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Soyuz launches to space station with first all-Russian cosmonaut crew in 22 years

Update for 5:50 p.m. EDT (2150 GMT) on March 18: The Soyuz docked with the space station at 3:12 p.m. EDT (1912 GMT) on March 18, and the hatches between the two vehicles opened at 5:48 p.m. EDT (2148 GMT).

A Russian Soyuz spacecraft has lifted off for the International Space Station with the first all-Russian career-cosmonaut crew to fly in more than two decades.

Oleg Artemyev, Denis Matveev and Sergey Korsakov embarked on a planned six-month stay on board the space station on Friday (March 18). The three took flight at 11:55 a.m. EDT (1555 GMT or 8:55 p.m. local time) aboard Soyuz MS-21 (opens in new tab) atop a Soyuz 2.1a booster from Site 31 at the Baikonur Cosmodrome in Kazakhstan.

"For the first time in many years — a completely Russian crew," Dmitry Rogozin, general director of Roscosmos, Russia's federal space corporation, wrote Friday (March 18) on Twitter (opens in new tab).

International Space Station: Facts, history and tracking

Soyuz MS-21 commander Oleg Artemyev (at bottom) with crewmates Sergey Korsakov and Denis Matveev wave from the launchpad prior to boarding their spacecraft on March 18, 2022.

Soyuz MS-21 commander Oleg Artemyev (at bottom) with crewmates Sergey Korsakov and Denis Matveev wave from the launchpad prior to boarding their spacecraft on March 18, 2022. (Image credit: Roscosmos TV)

The launch marked the first time three Russian career cosmonauts flew together to the International Space Station. Though the flight took place amidst heightened tensions between Russia and its space station partners, the all-Russian makeup of the Soyuz MS-21 crew was unrelated to the war in Ukraine (opens in new tab). Rather, it was the result of longer-than-expected negotiations between NASA and Roscosmos to begin flying cosmonauts on U.S. commercial crew vehicles in exchange for flying astronauts on Soyuz.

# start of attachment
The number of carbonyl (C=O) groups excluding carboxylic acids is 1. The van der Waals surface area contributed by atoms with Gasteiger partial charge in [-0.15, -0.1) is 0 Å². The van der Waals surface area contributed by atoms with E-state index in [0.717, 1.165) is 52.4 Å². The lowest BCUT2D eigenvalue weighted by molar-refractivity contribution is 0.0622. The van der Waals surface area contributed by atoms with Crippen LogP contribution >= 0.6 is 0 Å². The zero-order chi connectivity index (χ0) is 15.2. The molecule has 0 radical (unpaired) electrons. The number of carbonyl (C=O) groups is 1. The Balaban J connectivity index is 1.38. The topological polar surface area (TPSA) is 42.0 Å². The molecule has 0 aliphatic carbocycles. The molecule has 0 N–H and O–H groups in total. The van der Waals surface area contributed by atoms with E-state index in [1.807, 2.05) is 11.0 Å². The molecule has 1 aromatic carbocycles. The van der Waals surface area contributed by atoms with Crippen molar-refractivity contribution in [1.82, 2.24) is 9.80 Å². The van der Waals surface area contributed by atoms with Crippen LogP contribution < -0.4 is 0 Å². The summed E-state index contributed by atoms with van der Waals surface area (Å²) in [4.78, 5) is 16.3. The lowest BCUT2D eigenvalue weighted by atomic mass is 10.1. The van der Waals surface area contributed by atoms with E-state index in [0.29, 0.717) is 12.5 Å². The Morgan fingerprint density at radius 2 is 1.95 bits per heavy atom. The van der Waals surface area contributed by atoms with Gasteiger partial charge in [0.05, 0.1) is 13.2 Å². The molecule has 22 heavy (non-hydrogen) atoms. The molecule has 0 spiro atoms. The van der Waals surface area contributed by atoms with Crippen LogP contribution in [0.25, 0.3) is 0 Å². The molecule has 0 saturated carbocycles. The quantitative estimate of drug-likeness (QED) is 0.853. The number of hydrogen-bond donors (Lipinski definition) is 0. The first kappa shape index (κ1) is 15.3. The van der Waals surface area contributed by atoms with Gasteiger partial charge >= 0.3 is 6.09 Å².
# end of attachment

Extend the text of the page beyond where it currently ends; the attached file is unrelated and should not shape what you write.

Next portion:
"We still plan to work the crew swap," Joel Montalbano, NASA's manager for the International Space Station program, said during a press briefing on Monday (March 14). "So we still have scheduled training for cosmonauts to come to Houston and Hawthorne [SpaceX's facilities in California] and our team to go over to to Star City and train for the Soyuz."

Artemyev, Matveev and Korsakov were scheduled to arrive at the station after a two-orbit rendezvous at 3:05 p.m. EDT (1905 GMT). They will be the first crew to dock a Soyuz at the recently added Prichal node (opens in new tab) on the Russian segment of the orbiting complex.

About two hours later, after pressure has been equalized between the Soyuz and station, the hatches separating the two vehicles will be opened and Artemyev, Matveev and Korsakov will join the Expedition 66 crew (opens in new tab) led by fellow cosmonaut Anton Shkaplerov. With the MS-21 crew aboard, the station's population will grow to 10 members, including cosmonaut Pyotr Dubrov, Matthias Maurer of the European Space Agency (ESA) and NASA astronauts Raja Chari, Thomas Marshburn, Kayla Barron and Mark Vande Hei.

Shkaplerov, Debrov and Vande Hei are scheduled to depart the space station for Earth aboard Soyuz MS-19 on March 30.

Related: What does the Ukraine invasion mean for US-Russian partnership in space?

Soyuz MS-21 crew, from the left: Sergey Korsakov, Oleg Artemyev and Denis Matveev, all Roscosmos cosmonauts.

Soyuz MS-21 crew, from the left: Sergey Korsakov, Oleg Artemyev and Denis Matveev, all Roscosmos cosmonauts. (Image credit: Gagarin Cosmonaut Training Center)